To: Angela Romero, Mike Kennedy, Brian King, Lee Perry, Janice Fisher, Larry Wiley, LaVar Christensen, Craig Hall, Johnny Anderson, Mark A. Wheatley, Patrice Arent, Carol Moss, Eric Hutchings, Jim Dunnigan, Lynn Hemingway, Daniel McCay, Jim Bird, Earl Tanner, Tim Cosgrove, Steve Eliason, Marie Poulson, kivory, Keven John Stratton, respendlove, Richard Cunningham, Ronda Menlove, differth, Jack Draxler, Edward Redd, Curt Webb, Jacob Anderegg, Ryan Wilcox, Gage Froerer, jeremyaeterson, Dixon Pitcher, Brad Dee, Richard Greenwood, Paul Ray, Curtis Oda, Brad Wilson, Steve Handy, Stewart Barlow, Roger Barrus, Jim Nielson, Becky Edwards, Doug Sagers, Susan Duckworth, Jennifer M. Seelig, Rebecca Houck, Joel Briscoe, Greg Hughes, John Knotwell, Melvin Brown, Kraig Powell, John G. Mathis, Kay Christofferson, Brian Greene, Jon Cox, Val Peterson, Dana Layton, Keith Grover, Jon Stanard, Dean Sanpei, Rebecca Lockhart, Francis Gibson, Michael Mckell, Marc Roberts, Merrill Nelson, Jerry Anderson, Kay Mciff, Brad Last, jqwestwood, mnoel, visnow, Don Ipson,
Subject: The Great State of UTAH - Fact or Fiction?
Date: Tue Jan 21 19:10:33 MST 2014
I am writing to you with regard to the Jan 17, 2014 video and short article in the SALT LAKE TRIBUNE regarding the abuses at a recent "horse roping" competition held at the Box Elder County Fairgrounds. I believe a similar article appeared in the Jan 15 issue of the Ogden TIMES-STANDARD. The video has sparked outrage from horse lovers in Utah and around the country (see the comments), and rightly so. Reportedly, some of these yearlings were roped and felled multiple times that day. Some were injured -- all were abused.
A dozen states have banned "horse tripping." Only last year Oregon outlawed both "horse tripping" and "big loop roping," both of which involve roping horses by the legs. BE AWARE THAT THE MEXICAN-STYLE RODEO CALLED "CHARREADA" IS ALSO PRACTICED IN UTAH, generally out of the public eye. Charreada features three events in which horses are roped by the legs, either front ("manganas"), or rear ("piales"), which some veterinarians say is even more dangerous for the horses than the two "manganas" events.
Although I am "out of state", I believe I represent a major portion of the U.S. population. Others like me are watching the great state of Utah to see how its legislators react and what they will do to prevent this sub-human abuse in the future. What will be our opinion of Utah? Will we want to take our families there to vacation? How do the children view the cruelty of their parents who either condone this, or worse, turn a blind eye. Will we have respect for the citizens of Utah as we meet them throughout life? YOU have a part to play in answering these questions. This is not an issue about a few rogue groups of prtetend "cowboys" (many ACTUAL cowboys have spoken against this absurd practice) --- this is an issue about how Utah is percieved in the public eye across this nation and the world, as well as a deliberate animal abuse issue. It is NOT an issue that can be ignored and swept away with everyone pretending it doesn't exit. It WILL resurface again and again.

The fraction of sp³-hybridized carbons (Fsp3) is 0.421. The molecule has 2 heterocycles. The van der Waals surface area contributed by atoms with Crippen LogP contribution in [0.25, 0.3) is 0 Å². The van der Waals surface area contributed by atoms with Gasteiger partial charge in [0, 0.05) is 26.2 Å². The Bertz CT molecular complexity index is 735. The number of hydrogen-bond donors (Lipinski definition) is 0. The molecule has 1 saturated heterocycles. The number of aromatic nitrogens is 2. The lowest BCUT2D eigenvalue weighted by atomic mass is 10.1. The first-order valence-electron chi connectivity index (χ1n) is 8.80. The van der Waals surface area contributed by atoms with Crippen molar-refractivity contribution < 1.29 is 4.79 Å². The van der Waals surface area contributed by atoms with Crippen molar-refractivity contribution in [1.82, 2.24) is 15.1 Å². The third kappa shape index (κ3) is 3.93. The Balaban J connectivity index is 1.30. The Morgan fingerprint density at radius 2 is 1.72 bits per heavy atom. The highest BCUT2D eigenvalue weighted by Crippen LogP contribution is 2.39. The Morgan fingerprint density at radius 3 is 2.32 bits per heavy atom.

I am pleading with you to introduce LEGISLATION TO BAN ALL THESE ABUSES. A dozen states have banned intentional "horse tripping," including Arizona, New Mexico, Nevada, Texas, Oregon, Nebraska, Kansas and Oklahoma. OF THESE, ONLY NEBRASKA (2009) GOT THE LANGUAGE RIGHT, SPECIFICALLY BANNING ROPING OR LASSOING HORSES BY THE LEGS. This language makes moot any argument about "intentional" or "accidental" felling of the horses. Utah should follow suit. (The California legislation passed this almost unanimously. It had the support of the State Horsemen's Association, the Deputy Sheriffs, the California Veterinary Medical Association, Cesar Chavez's United Farm Workers, the majority of the Latino Caucus, and nearly every animal welfare organization in the state.)
Nebraska (2009) also banned the even more brutal "steer tailing" event ("colas," or "coleadero"), in which steers may have their tails stripped to the bone ("degloved"), even torn off. And horses sometimes suffer broken legs when the steers run the wrong way.
We all hope that the Utah Legislature will also outlaw this cruelty. Neither "horse tripping" nor "steer tailing" is a standard ranching practice anywhere in the U.S., nor is either sanctioned by any American-style rodeo associations.
Letty M. Grayson
68 Partridge Lane,
Pawleys Island, SC 29585
"Animal Cruelty Know No State Boundaries."
Subject:Box Elder officials reconsider policy after Utah horse roping backlash | The Salt Lake Tribune